Hackers can falsify patients’ vitals by emulating data sent from medical equipment clients to central monitoring systems, a McAfee security researcher revealed over the weekend at the DEF CON 26 security conference.
The research, available here, takes advantage of a weak communications protocol used by some patient monitoring equipment to send data to a central monitoring station.
Attack possible because of Rwhat protocol
McAfee security researcher Douglas McKee says he was able to reverse engineer this protocol, create a device that emulates patients vitals, and send incorrect information to a central monitoring station.
This attack required physical access to the patient, as the attacker needed to disconnect the patient monitoring client and replace it with his own device that feeds incorrect patient vitals to the central station monitored by medical professionals.
But McKee also devised another method of feeding central monitoring stations without needing to disconnect the patient monitoring client.
A variation of the attack requires the attacker to be on the same network as the patient monitoring client in order to ARP spoof the central monitoring station.
The attacker can pose as the central monitoring station, capture data sent by the actual patient monitoring equipment, and then send falsified patient data to the real central monitoring station.
This second attack scenario works in real-time and is feasible because of the insecure design of the Rwhat protocol used by some medical equipment to send data from patient monitors to central stations via WiFi or wired connections —the protocol relying on simple unencrypted UDP packets sent between the client and server, packets that can be easily spoofed and modified.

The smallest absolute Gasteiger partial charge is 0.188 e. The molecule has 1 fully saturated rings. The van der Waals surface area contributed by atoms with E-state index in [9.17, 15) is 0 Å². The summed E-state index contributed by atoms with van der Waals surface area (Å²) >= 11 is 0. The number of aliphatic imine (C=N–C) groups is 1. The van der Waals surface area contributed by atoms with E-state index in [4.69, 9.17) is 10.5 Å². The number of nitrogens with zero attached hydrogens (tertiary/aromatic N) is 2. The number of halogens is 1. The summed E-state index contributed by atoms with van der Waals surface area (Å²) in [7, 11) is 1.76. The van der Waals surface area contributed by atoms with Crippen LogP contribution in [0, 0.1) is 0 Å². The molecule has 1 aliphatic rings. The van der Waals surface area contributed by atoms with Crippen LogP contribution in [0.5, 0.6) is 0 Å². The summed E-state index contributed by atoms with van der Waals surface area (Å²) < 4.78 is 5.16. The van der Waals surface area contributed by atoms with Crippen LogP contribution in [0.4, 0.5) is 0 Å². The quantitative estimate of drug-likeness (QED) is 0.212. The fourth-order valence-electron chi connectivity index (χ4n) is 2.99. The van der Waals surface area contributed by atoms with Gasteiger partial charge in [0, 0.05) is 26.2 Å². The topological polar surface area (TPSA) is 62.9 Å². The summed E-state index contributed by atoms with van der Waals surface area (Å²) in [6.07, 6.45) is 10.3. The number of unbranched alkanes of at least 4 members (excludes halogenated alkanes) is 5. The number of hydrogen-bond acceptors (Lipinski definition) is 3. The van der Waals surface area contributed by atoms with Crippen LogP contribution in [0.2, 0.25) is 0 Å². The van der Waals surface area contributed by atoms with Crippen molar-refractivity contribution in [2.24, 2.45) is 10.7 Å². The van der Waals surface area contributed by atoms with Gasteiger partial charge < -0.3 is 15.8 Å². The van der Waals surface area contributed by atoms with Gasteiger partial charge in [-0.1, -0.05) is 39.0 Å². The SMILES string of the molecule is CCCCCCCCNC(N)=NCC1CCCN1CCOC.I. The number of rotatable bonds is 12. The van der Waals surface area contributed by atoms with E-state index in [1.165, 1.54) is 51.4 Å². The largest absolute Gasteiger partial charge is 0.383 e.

Below is a demo that McKee recorded and presented during his DEF CON talk over the weekend. The demo shows the researcher spoofing a heartbeat monitor into sending a flatline signal to a central monitoring station, mimicking a sudden cardiac arrest. Other demos are available here.
Depending on the type of equipment used inside a hospital, the attack can also be used to spoof oxygen level and blood pressure readings as well.
Attack can lead to incorrect diagnosis, prescriptions
During tests, McKee says he was able to make small modifications to data reported back to central monitoring systems. These small modifications, he argues, could lead to doctors reaching a wrong diagnosis or prescribing incorrect medication that may have unwanted side effects.
Furthermore, these types of attacks may also cause patients to be subjected to additional unneeded tests or extended hospital stays. While this may be an inconvenience for some patients, in some countries without national health care plans, this could also incur unnecessary financial expenses, which some patients may not be able to pay.
“Any modifications made to patient data would need to be believable to medical professionals for there to be any impact,” McKee said, while also clarifying that the actual patient monitoring device near the patient’s bed will not be affected by this attack and continue to display actual readings.
But in cases where medical staff take decisions based on the readings received via central monitoring systems —which also provide historical views of past readings— the attack has high chances of fooling medical professionals.
McKee did not reveal the make and model of the medical equipment he used for his tests, as he is still working with the vendor to patch the discovered issues.
Overall, the attack is highly complex, and won’t likely be the subject of mass exploitation attempts, but is a real threat vector for high-value patients, such as politicians, wealthy business people, celebrities, or employees of national intelligence agencies.